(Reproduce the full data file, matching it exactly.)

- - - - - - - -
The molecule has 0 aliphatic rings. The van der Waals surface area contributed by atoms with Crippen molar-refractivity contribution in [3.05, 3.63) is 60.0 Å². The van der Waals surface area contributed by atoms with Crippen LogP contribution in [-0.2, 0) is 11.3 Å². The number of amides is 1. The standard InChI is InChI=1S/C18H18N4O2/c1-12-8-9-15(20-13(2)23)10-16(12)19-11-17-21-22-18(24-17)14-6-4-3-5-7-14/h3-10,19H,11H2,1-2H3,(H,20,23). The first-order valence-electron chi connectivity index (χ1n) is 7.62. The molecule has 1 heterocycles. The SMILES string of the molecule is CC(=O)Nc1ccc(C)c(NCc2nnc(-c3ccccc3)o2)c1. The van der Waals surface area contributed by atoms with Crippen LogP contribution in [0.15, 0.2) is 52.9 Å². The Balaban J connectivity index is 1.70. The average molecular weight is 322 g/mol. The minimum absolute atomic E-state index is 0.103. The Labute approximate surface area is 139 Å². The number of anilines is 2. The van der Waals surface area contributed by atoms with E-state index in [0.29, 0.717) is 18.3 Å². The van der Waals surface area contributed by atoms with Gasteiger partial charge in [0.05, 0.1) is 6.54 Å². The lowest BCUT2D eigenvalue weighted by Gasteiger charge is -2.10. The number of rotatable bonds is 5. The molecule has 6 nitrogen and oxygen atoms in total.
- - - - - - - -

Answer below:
The molecule has 0 aliphatic rings. The van der Waals surface area contributed by atoms with Crippen molar-refractivity contribution in [3.05, 3.63) is 60.0 Å². The van der Waals surface area contributed by atoms with Crippen LogP contribution in [-0.2, 0) is 11.3 Å². The number of amides is 1. The standard InChI is InChI=1S/C18H18N4O2/c1-12-8-9-15(20-13(2)23)10-16(12)19-11-17-21-22-18(24-17)14-6-4-3-5-7-14/h3-10,19H,11H2,1-2H3,(H,20,23). The first-order valence-electron chi connectivity index (χ1n) is 7.62. The molecule has 1 heterocycles. The SMILES string of the molecule is CC(=O)Nc1ccc(C)c(NCc2nnc(-c3ccccc3)o2)c1. The van der Waals surface area contributed by atoms with Crippen LogP contribution in [0.15, 0.2) is 52.9 Å². The Balaban J connectivity index is 1.70. The average molecular weight is 322 g/mol. The minimum absolute atomic E-state index is 0.103. The Labute approximate surface area is 139 Å². The number of anilines is 2. The van der Waals surface area contributed by atoms with E-state index in [0.29, 0.717) is 18.3 Å². The van der Waals surface area contributed by atoms with Gasteiger partial charge in [0.05, 0.1) is 6.54 Å². The lowest BCUT2D eigenvalue weighted by Gasteiger charge is -2.10. The number of rotatable bonds is 5. The molecule has 6 nitrogen and oxygen atoms in total.